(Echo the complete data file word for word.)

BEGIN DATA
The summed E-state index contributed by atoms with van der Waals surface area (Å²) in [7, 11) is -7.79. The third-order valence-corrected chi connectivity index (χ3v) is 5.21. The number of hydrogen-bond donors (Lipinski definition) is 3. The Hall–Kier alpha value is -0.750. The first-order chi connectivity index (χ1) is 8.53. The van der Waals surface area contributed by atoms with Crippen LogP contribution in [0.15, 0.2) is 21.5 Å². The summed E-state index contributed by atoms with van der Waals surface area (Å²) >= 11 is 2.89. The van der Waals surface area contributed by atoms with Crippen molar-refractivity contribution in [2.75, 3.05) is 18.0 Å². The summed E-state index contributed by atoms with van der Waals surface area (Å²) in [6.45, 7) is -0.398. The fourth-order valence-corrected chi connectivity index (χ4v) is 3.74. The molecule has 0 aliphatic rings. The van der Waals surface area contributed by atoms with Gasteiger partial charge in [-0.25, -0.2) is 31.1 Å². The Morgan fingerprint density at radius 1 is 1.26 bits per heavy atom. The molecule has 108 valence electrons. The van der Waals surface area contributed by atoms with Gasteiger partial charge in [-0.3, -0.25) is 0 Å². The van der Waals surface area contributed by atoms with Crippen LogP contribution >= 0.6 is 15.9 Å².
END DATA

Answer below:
The summed E-state index contributed by atoms with van der Waals surface area (Å²) in [7, 11) is -7.79. The third-order valence-corrected chi connectivity index (χ3v) is 5.21. The number of hydrogen-bond donors (Lipinski definition) is 3. The Hall–Kier alpha value is -0.750. The first-order chi connectivity index (χ1) is 8.53. The van der Waals surface area contributed by atoms with Crippen LogP contribution in [0.15, 0.2) is 21.5 Å². The summed E-state index contributed by atoms with van der Waals surface area (Å²) >= 11 is 2.89. The van der Waals surface area contributed by atoms with Crippen molar-refractivity contribution in [2.75, 3.05) is 18.0 Å². The summed E-state index contributed by atoms with van der Waals surface area (Å²) in [6.45, 7) is -0.398. The fourth-order valence-corrected chi connectivity index (χ4v) is 3.74. The molecule has 0 aliphatic rings. The van der Waals surface area contributed by atoms with Gasteiger partial charge in [-0.25, -0.2) is 31.1 Å². The Morgan fingerprint density at radius 1 is 1.26 bits per heavy atom. The molecule has 108 valence electrons. The van der Waals surface area contributed by atoms with Gasteiger partial charge in [-0.3, -0.25) is 0 Å². The van der Waals surface area contributed by atoms with Crippen LogP contribution >= 0.6 is 15.9 Å².